Understanding Preload Responsiveness 

Preload responsiveness refers to whether a patient increases their stroke volume (volume of blood ejected per heart beat) when given IV fluids or a passive leg raise. Preload responsiveness can be detected by changes in the flow time of the carotid artery (ccFT), and is important to diagnose for patients with shock, sepsis, bleeding, or surgery, as it allows for precision fluid management. Despite increasing evidence supporting the accuracy of ccFTto detect preload responsiveness, three main issues have contributed to inconsistent results in the literature: measurement error by humans, timing mismatches in measurements, and a variable number of heartbeats sampled to estimate ccFT.

A New Study with Refined Techniques

A recent study by Kenny et al. sought to optimize the accuracy of ccFT for detecting preload responsiveness, with the gold standard of transesophageal echocardiography (TEE). This was achieved by synchronizing the timing of measurements from the carotid artery and TEE. The objective of the study was to improve accuracy of ccFT through synchronization of timing with the TEE, automating measurements, and increasing the number of beats averaged to obtain the ccFT.

The Methodology

This ethics board approved study assessed 23 patients undergoing cardiac surgery. A wearable carotid Doppler ultrasound device, FloPatch, was used to measure ccFT. Simultaneously, TEE provided detailed images of the heart and was used to calculate stroke volume.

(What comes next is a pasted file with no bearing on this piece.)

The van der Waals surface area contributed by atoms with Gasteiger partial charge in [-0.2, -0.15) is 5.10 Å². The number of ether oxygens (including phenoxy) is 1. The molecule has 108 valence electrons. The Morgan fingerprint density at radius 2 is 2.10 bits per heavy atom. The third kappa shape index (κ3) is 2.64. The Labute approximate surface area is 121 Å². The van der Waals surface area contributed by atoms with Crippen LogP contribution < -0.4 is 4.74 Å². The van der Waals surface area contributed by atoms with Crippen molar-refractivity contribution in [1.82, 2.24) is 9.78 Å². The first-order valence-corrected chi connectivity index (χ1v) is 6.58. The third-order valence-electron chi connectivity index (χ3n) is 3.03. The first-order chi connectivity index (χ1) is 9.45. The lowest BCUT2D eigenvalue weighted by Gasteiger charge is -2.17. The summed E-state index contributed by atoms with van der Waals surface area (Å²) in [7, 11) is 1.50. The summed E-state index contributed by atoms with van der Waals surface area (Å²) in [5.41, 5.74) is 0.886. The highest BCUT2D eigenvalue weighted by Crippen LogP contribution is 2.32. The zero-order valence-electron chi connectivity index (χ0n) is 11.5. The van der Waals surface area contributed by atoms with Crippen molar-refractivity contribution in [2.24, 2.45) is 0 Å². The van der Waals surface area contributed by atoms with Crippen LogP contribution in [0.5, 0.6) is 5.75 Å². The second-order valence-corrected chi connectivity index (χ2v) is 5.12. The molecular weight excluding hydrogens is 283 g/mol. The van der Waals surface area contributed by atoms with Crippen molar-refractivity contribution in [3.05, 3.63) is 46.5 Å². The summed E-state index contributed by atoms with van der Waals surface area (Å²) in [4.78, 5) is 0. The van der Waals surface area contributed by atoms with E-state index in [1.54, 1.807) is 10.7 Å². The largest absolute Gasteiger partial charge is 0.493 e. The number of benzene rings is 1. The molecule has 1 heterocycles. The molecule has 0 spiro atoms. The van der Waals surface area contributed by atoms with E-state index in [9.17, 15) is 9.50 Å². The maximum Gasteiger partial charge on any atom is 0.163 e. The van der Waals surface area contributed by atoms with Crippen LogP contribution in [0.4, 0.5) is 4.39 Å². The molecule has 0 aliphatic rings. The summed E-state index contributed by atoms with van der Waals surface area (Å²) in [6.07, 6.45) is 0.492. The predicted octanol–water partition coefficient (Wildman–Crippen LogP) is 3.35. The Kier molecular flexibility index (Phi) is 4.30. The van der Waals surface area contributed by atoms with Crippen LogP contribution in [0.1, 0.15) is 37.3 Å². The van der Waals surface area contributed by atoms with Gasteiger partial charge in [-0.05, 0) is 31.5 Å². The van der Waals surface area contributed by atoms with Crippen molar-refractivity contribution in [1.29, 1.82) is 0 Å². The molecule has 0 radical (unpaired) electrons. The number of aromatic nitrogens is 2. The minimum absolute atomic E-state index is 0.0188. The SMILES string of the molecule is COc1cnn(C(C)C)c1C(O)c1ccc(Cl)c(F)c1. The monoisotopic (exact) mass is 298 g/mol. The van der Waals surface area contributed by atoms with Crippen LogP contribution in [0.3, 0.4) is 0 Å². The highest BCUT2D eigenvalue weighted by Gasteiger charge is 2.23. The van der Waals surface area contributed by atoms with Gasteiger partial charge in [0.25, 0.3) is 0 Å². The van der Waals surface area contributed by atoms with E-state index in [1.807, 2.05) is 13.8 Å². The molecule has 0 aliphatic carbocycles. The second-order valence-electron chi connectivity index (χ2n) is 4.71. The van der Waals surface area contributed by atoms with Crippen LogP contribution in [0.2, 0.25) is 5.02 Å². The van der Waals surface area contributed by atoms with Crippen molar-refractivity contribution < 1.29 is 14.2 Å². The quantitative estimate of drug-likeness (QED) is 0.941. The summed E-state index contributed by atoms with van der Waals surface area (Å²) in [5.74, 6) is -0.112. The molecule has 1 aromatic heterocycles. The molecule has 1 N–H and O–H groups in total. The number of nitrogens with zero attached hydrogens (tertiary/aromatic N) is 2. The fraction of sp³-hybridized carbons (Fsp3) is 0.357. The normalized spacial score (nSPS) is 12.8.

Key Findings

From the 2310 cardiac cycles analyzed, there were several key findings:

  1. FloPatch accurately detected changes in stroke volume with high sensitivity (91%) and specificity (84%). 
  2. The more cardiac cycles analyzed, the more accurate the results (up to a maximum of 24 consecutive heart beats

Implications for Practice

This study adds to the growing body of evidence demonstrating that carotid Doppler and FloPatch is a non-invasive, rapid, and accurate method to detect preload responsiveness. In addition, carotid Doppler is considerably less invasive than TEE, and does not require advanced training to operate. FloPatch provides a portable solution to tailor precision fluid management in the emergency department, intensive care unit, and operating room.

Kenny JS, et al. Carotid artery corrected flow time detects stroke volume change measured by transesophageal echocardiography.
Intensive Care Medicine Experimental, 11(Suppl 1):000424; 2023.